Would it concern you if you knew that Nestlé Purina Fancy Feast pet food was made with the assistance of slave labour in Asia? Would you stop buying the product in America if you knew that young men from Burma and Cambodia were enslaved on ships in the South China Sea working for the Thai fishing fleet supplying ingredients for the product?
Some people say that what we consider to be slave labour in the West is at least work for many people in the East. I’m not justifying slave labour. I detest it. I’m thoroughly against it but slave labour seems to be a symptom of the human condition and life on planet Earth. It happens a lot. It isn’t just pet food. Many products, especially clothes, are made in Asia in countries such as Bangladesh with child labour and slave labour. “Forced labour” on fishing fleets in Asia is systematic and pervasive according Human Rights Watch.
In this instance Nestlé Purina are being sued in a class-action in America because they allegedly knowingly supported slave labour and human trafficking in the production of its Fancy Feast cat food whilst at the same time hiding its involvement.
The claim alleges that Nestlé works with a Thai partner called Thai Union Frozen Products PCL, and through their partnership they imported more than 28 million pounds of seafood-based pet food into America for top brands. Some of the ingredients were made with the use of slave labour the court documents allege.
The New York Times reported on one case of “sea slaves”. It concerns a young man of 30, Lang Long. He’s a Cambodian man who was forced to take a chance when offered the opportunity to work abroad because his family’s rice patch in Cambodia was unable to support the family.
He thought he was going to work on a construction job but when he arrived it quickly became apparent that he was going to be a slave working on ships. He was kept for days in a room at a port about 12 miles south-east of Bangkok. He was herded onto a rotten wooden ship and spent three horrendous years in captivity at sea. He tried to escape but one captain shackled him by the neck to keep him on board whenever another boat came near. The fish his boat caught was “forage fish”; small, cheaply priced fish, which I now understand is shipped to America as pet food.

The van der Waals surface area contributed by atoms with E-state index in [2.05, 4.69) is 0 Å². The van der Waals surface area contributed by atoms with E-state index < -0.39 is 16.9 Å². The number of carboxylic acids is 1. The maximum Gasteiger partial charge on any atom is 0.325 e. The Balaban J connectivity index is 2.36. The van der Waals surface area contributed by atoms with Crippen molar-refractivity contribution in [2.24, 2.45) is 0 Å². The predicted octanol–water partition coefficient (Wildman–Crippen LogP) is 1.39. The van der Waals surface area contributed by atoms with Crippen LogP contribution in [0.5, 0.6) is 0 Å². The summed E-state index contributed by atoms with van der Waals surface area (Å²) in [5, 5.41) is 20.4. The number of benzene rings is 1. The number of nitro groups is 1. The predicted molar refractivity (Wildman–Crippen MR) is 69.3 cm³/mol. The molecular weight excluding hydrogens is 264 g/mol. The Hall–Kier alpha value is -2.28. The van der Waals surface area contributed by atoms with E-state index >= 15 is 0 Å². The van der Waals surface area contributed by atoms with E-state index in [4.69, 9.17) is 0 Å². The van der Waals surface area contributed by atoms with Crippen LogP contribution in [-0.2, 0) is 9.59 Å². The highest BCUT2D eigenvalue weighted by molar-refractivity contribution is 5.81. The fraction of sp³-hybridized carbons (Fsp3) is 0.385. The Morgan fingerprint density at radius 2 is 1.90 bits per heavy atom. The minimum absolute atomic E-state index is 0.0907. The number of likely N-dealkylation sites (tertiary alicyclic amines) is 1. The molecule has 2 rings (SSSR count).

Slave labour on ships in the South China Sea is very common amongst the Thai fishing fleet. This is because there is a shortage of local labour. The shortfall is filled by migrants from Cambodia and Myanmar.
That’s the background to slave labour in Asia on the seas. Returning to America, a law firm, Hagens Berman, has filed a 28 page application to the US District Court for the Central District of California. I do not know under which law the application is being made. There must be laws in America which prevent American businesses trading with international partners who employ slave labour.
Is this the tip of the iceberg? I am convinced that if Nestlé are in breach of US law then there must be other companies manufacturing pet food employing similar tactics in order to supply the burgeoning market in pet food in America whilst keeping their costs as low as possible.
Are you going to check the next time you buy pet food to see whether the product of your choice has been manufactured in part with the assistance of miserable, abused slaves from Cambodia and Burma working on decrepit fishing ships in the South China Sea? Is it possible to find out? Do people care enough? I’ll put my penny’s worth into the discussion: nothing will change in the long term. I bet that Nestlé Purina are dependent upon slave labour! And what about the fish? We are overfishing generally. Is there a better way?
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